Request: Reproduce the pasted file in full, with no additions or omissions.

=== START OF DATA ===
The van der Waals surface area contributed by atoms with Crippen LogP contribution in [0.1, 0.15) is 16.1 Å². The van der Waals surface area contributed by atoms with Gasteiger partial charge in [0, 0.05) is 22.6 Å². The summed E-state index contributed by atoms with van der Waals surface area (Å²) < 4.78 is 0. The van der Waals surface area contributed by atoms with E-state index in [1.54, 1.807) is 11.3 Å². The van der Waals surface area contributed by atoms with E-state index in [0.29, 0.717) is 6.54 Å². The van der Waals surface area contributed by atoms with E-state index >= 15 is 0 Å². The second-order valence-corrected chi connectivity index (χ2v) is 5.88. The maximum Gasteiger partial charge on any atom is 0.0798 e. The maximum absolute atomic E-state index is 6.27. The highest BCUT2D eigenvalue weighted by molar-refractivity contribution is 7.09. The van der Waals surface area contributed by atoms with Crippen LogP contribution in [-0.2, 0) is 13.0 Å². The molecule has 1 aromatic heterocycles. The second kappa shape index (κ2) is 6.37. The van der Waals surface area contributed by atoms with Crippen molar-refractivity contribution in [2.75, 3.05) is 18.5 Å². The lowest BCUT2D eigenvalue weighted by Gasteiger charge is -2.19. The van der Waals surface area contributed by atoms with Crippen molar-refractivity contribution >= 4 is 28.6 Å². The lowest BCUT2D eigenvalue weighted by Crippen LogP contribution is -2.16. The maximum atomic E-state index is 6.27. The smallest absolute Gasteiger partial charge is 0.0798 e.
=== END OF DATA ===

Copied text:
The van der Waals surface area contributed by atoms with Crippen LogP contribution in [0.1, 0.15) is 16.1 Å². The van der Waals surface area contributed by atoms with Gasteiger partial charge in [0, 0.05) is 22.6 Å². The summed E-state index contributed by atoms with van der Waals surface area (Å²) < 4.78 is 0. The van der Waals surface area contributed by atoms with E-state index in [1.54, 1.807) is 11.3 Å². The van der Waals surface area contributed by atoms with E-state index in [0.29, 0.717) is 6.54 Å². The van der Waals surface area contributed by atoms with E-state index >= 15 is 0 Å². The second-order valence-corrected chi connectivity index (χ2v) is 5.88. The maximum Gasteiger partial charge on any atom is 0.0798 e. The maximum absolute atomic E-state index is 6.27. The highest BCUT2D eigenvalue weighted by molar-refractivity contribution is 7.09. The van der Waals surface area contributed by atoms with Crippen LogP contribution in [-0.2, 0) is 13.0 Å². The molecule has 1 aromatic heterocycles. The second kappa shape index (κ2) is 6.37. The van der Waals surface area contributed by atoms with Crippen molar-refractivity contribution in [2.75, 3.05) is 18.5 Å². The lowest BCUT2D eigenvalue weighted by Gasteiger charge is -2.19. The van der Waals surface area contributed by atoms with Crippen molar-refractivity contribution >= 4 is 28.6 Å². The lowest BCUT2D eigenvalue weighted by Crippen LogP contribution is -2.16. The maximum atomic E-state index is 6.27. The smallest absolute Gasteiger partial charge is 0.0798 e.